Friday, March 16, 2012

This Week's Letter to the Editor

To the Editor:

If Michael NiCastro is going to consistently use his column in the Bristol Observer as a sounding board for partisan rhetoric, the editorial board would do well to provide a weekly column for an opposing viewpoint. His column in the March 16, 2012 edition, "Healthcare Reform, The Hidden Tax", Mr. NiCastro legitimately decries the burden the Health Insurance Tax (HIT) may place on small businesses but in doing so he also laments the fact that the Patient Protection and Affordable Care Act will actually require health insurance companies to spend more money on actual medical care for insured individuals. What a radical concept!

It is too bad the the remaining "20 cents on the dollar" for administrative costs will not be enough to cover exorbitantly huge CEO and managerial salaries. (see:; and also: and will supposedly result in the health insurance industry not being a "highly ranked" investment opportunity.

He says it will also result in an average increase of $5,000 over 10 years for families purchasing health insurance on the individual market (about $500 per year). This is not surprising as these corporations will never reduce their obscene profit margin, but will continue to bleed consumers and find new ways to deny medical care in order to increase profits and make stockholders and executives more wealthy.

The Health Insurance crisis that we are now into over our heads was exacerbated by, if not in fact precipitated by, its becoming a publicly traded commodity. The transformation of the industry from "not-for-profit" to "for-profit" status has built-in conflicts of interest: huge profits can be realized for stockholders only by collecting increasingly more in premiums than is paid out in medical care. (

Over the past 15 or so years we have seen health insurance premiums go up more than any other basic necessity; we have seen huge deductibles introduced when to raise premiums further would just shut too many people out of the pool and reduce corporate income; we are about to see many individuals with high deductibles actually delay needed medical care and end up costing the dysfunctional health care "system" more in the long run; we have seen more procedures, treatments and medications denied by insurance companies who are now apparently in the business of "practicing medicine" - telling doctors how and how much to treat a patient or disease; and we have seen CEOs and executive compensation skyrocket in spite of or because of it.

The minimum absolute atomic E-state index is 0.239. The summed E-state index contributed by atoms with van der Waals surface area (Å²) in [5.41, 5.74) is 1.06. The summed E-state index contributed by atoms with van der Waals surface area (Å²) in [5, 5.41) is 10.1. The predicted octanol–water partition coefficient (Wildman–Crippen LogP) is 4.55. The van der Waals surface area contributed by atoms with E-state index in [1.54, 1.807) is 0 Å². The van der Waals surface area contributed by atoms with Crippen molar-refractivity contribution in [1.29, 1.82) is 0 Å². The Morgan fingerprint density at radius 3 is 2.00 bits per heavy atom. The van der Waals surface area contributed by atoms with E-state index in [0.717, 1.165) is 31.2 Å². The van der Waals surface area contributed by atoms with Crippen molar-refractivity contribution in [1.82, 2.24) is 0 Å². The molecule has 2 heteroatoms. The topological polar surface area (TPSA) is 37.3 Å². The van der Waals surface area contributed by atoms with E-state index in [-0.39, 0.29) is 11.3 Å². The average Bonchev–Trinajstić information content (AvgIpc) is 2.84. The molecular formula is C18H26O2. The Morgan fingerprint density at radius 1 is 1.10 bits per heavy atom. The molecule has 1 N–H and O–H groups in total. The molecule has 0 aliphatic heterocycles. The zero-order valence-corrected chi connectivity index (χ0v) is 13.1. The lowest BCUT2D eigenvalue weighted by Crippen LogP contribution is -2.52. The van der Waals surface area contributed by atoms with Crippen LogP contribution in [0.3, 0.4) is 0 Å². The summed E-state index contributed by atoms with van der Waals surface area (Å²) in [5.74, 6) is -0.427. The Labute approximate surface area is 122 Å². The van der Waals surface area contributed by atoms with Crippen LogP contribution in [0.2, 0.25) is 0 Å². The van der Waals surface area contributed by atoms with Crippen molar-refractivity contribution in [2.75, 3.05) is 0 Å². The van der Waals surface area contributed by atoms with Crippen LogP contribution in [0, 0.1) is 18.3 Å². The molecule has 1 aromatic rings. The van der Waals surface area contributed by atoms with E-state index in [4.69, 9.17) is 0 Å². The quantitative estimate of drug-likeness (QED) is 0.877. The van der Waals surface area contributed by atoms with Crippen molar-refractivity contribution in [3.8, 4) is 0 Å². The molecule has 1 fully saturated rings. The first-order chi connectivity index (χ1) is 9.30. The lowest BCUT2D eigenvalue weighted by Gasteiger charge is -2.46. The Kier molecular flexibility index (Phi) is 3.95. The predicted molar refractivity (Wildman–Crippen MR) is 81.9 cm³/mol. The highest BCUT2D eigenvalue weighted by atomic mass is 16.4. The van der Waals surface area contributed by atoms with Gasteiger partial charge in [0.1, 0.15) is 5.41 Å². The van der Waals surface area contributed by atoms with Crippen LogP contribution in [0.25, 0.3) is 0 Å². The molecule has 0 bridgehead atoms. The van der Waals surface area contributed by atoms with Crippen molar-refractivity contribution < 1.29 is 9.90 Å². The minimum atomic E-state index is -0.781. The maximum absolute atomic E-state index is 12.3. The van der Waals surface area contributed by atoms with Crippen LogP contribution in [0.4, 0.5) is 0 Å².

I wish I could say this was not the case for those health insurers that remained not-for-profit, but even their CEOs must feel the need to "keep up with the Joneses". Some not-for-profit health insurance CEO's are also raking in huge salaries ( at the expense of those who need medical care.

I am no fan of the current Patient Protection and Affordable Care Act. It has been labeled "Obamacare" by its opponents (mostly Republicans) despite the fact that they took the very workable and cost-effective "public option" out of the President's proposal and made absolute minced meat of health care reform. You can thank them for the HIT.

It is time for the "for-profit" health insurance industry to get out of the business of practicing medicine (let's talk about death squads) and either start providing real medical care or turn over that role to a single-payer, National Health Care system. Despite Mr. NiCastro's snide quote of the week, if you think health care is expensive now, wait until you see what it costs when health insurance company profit margins and CEO salaries go even higher.

I am one of the 99%.


  1. All this mess could be solved by providing univeral healthcare for all like all other modern societies do.
    Nobody should profit over the misfortunes of other becoming ill and losing everything they have.

  2. Preach it, Brother Frank! Stan and I are in the amen corner.

    I can never forget my friend Tommy (died 1991) lying in his hospital bed, having to argue and plead with his insurance company (supposedly very good insurance - he worked for Southwestern Bell) over paying for medications and treatments ordered by his doctor. Who as it happens was one of the world's top AIDS doctors, down at the big hospital in Houston I forget the name of at the moment.

    But imagine having to suffer through not only the disease but also the indignity of *begging* the fucking insurance company to pay to keep you alive. To hell with that.



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